Iraqi troops captured Qayara airbase on Saturday with air support from the U.S.-led coalition. The airbase is located 40 miles from Mosul and will be used as a staging ground for operations to retake the city. A team of U.S. advisors surveyed the facility on Sunday. Iraqi forces are now reinforcing the airbase’s defenses; the Islamic State still occupies the nearby town of Qayara and the military is concerned about an Islamic State counterattack.
U.S. Secretary of Defense Ashton Carter arrived in Iraq today for meetings with Prime Minister Haider al-Abadi and security officials. He said Qayara and another base retaken by Iraqi troops at Makhmour would serve as logistical hubs as Iraqi forces continue to press Islamic State forces from the south and Kurdish Peshmerga from the north.
Egyptian Foreign Minister Meets with Prime Minister Netanyahu in Jerusalem
Egyptian Foreign Minister Sameh Shoukry visited Jerusalem on Sunday to discuss warming Egyptian-Israeli ties with Israeli Prime Minister Benjamin Netanyahu. A prominent subject of discussion was Egyptian President Abdel Fattah el-Sisi’s interest in facilitating renewed peace talks. The partnership between Sisi and Netanyahu has already yielded an arrangement on natural gas and, according to a former Israeli official cited by Bloomberg, cooperation on Israeli drone strikes in the Sinai. Netanyahu is expected to visit Egypt by the end of the year.
- Syrian rebels besieged by Assad regime forces in Aleppo began attacking regime forces near the center of the city this morning and shelling government-held neighborhoods; the rebels lost their last corridor to the city last week when a regime advance came within range of the Castello Road.
- An Iranian parliamentarian, Heshmatollah Falahatpisheh, was attacked by an armed mob in Iran’s Kurdish region, near the Iraqi border, but escaped with only minor injuries; a local governor traveling with Falahatpisheh was wounded by gunfire; the area has been the site of recent clashes between the local affiliate of the Kurdistan Workers’ Party (PKK) and the Iranian Revolutionary Guard Corps.
- The Islamic State’s traffic on Twitter has declined 45 percent over the past two year and had its English-language content on social media dramatically curtailed, according to a report by the Associated Press; U.S. officials attribute the decline to the coalition’s countermessaging efforts and partnerships with social media companies.
- A suspected U.S. drone strike targeted al-Qaeda in the Arabian Peninsula militants in Marib province, Yemen, on Sunday
- A senior commander of the Kurdistan Workers’ Party (PKK), Fehman Huseyin, was assassinated when a bomb destroyed the car in which he was traveling in northeast Syria, according to a Turkish news report citing a Syrian rebel group; it is unclear who is responsible for the attack.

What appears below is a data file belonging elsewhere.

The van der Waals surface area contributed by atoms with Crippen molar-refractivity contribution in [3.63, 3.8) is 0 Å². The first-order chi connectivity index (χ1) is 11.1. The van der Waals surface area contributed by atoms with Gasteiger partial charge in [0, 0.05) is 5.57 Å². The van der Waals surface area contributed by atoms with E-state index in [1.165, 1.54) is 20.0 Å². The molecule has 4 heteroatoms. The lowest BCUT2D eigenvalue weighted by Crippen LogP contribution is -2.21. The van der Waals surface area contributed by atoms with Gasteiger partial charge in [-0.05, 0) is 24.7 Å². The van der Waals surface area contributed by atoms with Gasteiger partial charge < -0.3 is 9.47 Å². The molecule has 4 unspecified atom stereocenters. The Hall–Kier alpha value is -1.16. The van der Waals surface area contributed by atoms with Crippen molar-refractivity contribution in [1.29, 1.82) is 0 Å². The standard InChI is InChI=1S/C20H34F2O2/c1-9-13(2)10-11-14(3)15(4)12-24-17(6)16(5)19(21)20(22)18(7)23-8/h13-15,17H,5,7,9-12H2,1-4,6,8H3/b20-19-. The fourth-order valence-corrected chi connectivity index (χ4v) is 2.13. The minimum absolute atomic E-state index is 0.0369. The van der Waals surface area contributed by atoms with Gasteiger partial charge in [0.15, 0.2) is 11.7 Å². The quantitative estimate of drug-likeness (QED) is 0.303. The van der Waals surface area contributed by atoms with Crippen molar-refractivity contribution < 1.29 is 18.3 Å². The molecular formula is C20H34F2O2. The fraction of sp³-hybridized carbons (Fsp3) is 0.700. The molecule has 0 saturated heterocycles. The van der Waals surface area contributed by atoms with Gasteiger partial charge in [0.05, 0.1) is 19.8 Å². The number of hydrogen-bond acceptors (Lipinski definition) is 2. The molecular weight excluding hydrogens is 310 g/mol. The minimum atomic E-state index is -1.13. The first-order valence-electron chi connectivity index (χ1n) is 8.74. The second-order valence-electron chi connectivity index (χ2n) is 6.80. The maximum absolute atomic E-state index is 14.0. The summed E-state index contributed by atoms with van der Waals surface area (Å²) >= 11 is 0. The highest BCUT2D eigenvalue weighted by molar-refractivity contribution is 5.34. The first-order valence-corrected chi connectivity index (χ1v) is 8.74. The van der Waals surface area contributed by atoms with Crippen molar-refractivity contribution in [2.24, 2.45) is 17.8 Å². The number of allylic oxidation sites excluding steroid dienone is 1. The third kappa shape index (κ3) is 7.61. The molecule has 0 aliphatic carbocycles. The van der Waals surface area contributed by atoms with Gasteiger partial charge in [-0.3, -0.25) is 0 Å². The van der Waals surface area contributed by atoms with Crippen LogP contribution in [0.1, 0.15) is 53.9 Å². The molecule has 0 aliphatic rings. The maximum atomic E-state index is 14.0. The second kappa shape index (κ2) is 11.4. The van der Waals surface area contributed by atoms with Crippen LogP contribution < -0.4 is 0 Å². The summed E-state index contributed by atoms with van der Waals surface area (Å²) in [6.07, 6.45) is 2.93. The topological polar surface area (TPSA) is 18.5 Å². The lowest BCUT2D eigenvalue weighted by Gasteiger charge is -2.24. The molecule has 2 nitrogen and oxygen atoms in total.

Arguments and Analysis
“Suppose America Gave a Proxy War in Syria and Nobody Came?” (Sam Heller, The Century Foundation)
“The NSA [New Syrian Army] advanced from its base in the central Syrian desert to Albukamal’s outskirts, where it seized an airfield and set up a base in a local school. But the offensive seems to have been dramatically undermanned. The NSA may have top-of-the-line U.S.-supplied hardware and U.S. air support, but according to sources within the group, it has only about 150 fighters. The day after it arrived in Albukamal with such fanfare, the NSA had been encircled by Islamic State forces. The NSA could have been wiped out. ‘Thank God they didn’t use a car bomb on our encircled men,’ Khaz’al al-Sarhan told me over social media. ‘We would have lost a lot.’ It was only thanks to help from American bombers that the NSA was able to narrowly escape and retreat west to its base. The heavily publicized rebel offensive had completely collapsed a day after it begun. Somewhat miraculously, it had suffered only a handful of casualties—Sarhan told me two had died, although other accounts put the number higher. But the defeat was a blow to hopes that the NSA — or anyone, really — can free the residents of Albukamal and Deir al-Zour from Islamic State.”
“Bombing Businesses: Saudi Coalition Airstrikes on Yemen’s Civilian Economic Structures” (Human Rights Watch)
“Since the beginning of the military operations of the Saudi-led coalition in Yemen, Human Rights Watch has documented apparently unlawful airstrikes on 13 economic structures used for civilian purposes. These include six factories, three compounds that produced and stored commercial goods, an electrical station storage facility, a power plant, and the Sanaa Chamber of Commerce headquarters. These attacks killed 130 workers, security guards, or nearby residents of the facilities and injured 171 more. Altogether these 13 facilities employed over 2,500 people, many of whom lost their incomes or jobs due to the attacks. A few of the factories reopened following attacks, despite fears for workers’ safety, as managers say they need the revenue to continue paying salaries. At least 10 of the attacks appeared to be unlawful, with no military target in the immediate vicinity, and may constitute war crimes. Four of them killed large numbers of civilians.”
-J. Dana Stuster
HAIDAR MOHAMMED ALI/AFP/Getty Images